Damballa Inc., at the RSA Conference in San Francisco today released its “Top 10 Botnet Threat Report – 2010” which revealed a dramatic increase in Internet crime and targeted botnet attacks. At its peak in 2010, the total number of unique botnet victims grew by 654 percent, with an average incremental growth of eight percent per week.
“Prior to 2010, many people thought in terms of spam and DDoS whenever the term ‘botnet’ was discussed,” said Gunter Ollmann, vice president of research, Damballa. “By the end of the year, botnets such as Mariposa, Aurora, Koobface and Stuxnet had become household names – revealing the breadth of crime commonly being facilitated with remotely controllable bot agents.”
The eight-page Damballa report reveals that many new botnets were discovered in 2010. Some highlights include:
• Of the Top 10 largest botnets in 2010, six of these botnets did not exist in 2009, and only one (Monkif) was present in the 2009 Top 10 largest botnets.
• The biggest botnet of 2010 (a botnet associated with the TDL Gang), dramatically rose to international attention in the second half of the year – claiming nearly 15 percent of all unique infected victims in 2010.
• The Top 10 largest botnets in 2010 accounted for approximately 47 percent of all botnet compromised victims – down from 81 percent of the 2009 Top 10. This decrease was not unexpected as the number of new criminal botnet operators increased, as did the average number of botnets owned and managed by each botnet master.
• Of the tens-of-millions of infected systems identified in 2010, Damballa ascertained that more than 35 percent of unique IP addresses infected were simultaneously victims of two or more different botnet campaigns.
Damballa suggests that it is important to note that the substantial growth in botnet infections observed is a reflection of the following:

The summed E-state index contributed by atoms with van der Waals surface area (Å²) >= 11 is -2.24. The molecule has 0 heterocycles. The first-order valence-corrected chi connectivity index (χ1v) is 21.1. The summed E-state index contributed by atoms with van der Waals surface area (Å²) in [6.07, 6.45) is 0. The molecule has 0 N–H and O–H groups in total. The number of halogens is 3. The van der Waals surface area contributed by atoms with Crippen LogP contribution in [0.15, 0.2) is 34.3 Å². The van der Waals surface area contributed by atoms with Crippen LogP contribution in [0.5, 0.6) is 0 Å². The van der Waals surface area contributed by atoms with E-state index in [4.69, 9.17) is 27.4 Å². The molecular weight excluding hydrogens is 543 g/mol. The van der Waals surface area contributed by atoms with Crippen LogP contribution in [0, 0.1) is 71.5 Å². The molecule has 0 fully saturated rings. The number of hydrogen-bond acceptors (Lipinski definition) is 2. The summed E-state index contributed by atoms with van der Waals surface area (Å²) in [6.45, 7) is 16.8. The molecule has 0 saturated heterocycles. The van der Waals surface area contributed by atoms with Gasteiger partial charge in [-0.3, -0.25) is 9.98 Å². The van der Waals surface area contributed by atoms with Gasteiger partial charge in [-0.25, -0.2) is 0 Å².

• The second half of 2010 saw the rapid evolution of many popular botnet do-it-yourself (DIY) construction kits and the increased availability of feature-rich browser exploit packs.
• Cyber criminals providing specialized malware distribution services became more proficient at installing bot agents on behalf of their customers (i.e. botnet operators).
• The last quarter of 2010 was heavily influenced by the rapid growth of botnets utilizing the TDL master-boot-record (MBR) rootkit technology.
• Damballa developed and deployed multiple new command-and-control detection technologies that increased its ability to detect additional categories of stealthy botnet deployments.
The report notes that whether using well known techniques, or the latest in armoring and deception, botnets continue to dominate the cyber threat landscape. With malware that can be repurposed, botnets that can be rented, and new and attractive targets in the proliferation of smart phones and mobile devices, 2011 will be a challenging year for enterprise security teams and service provider network abuse professionals.
The full report is available here (Direct PDF Download)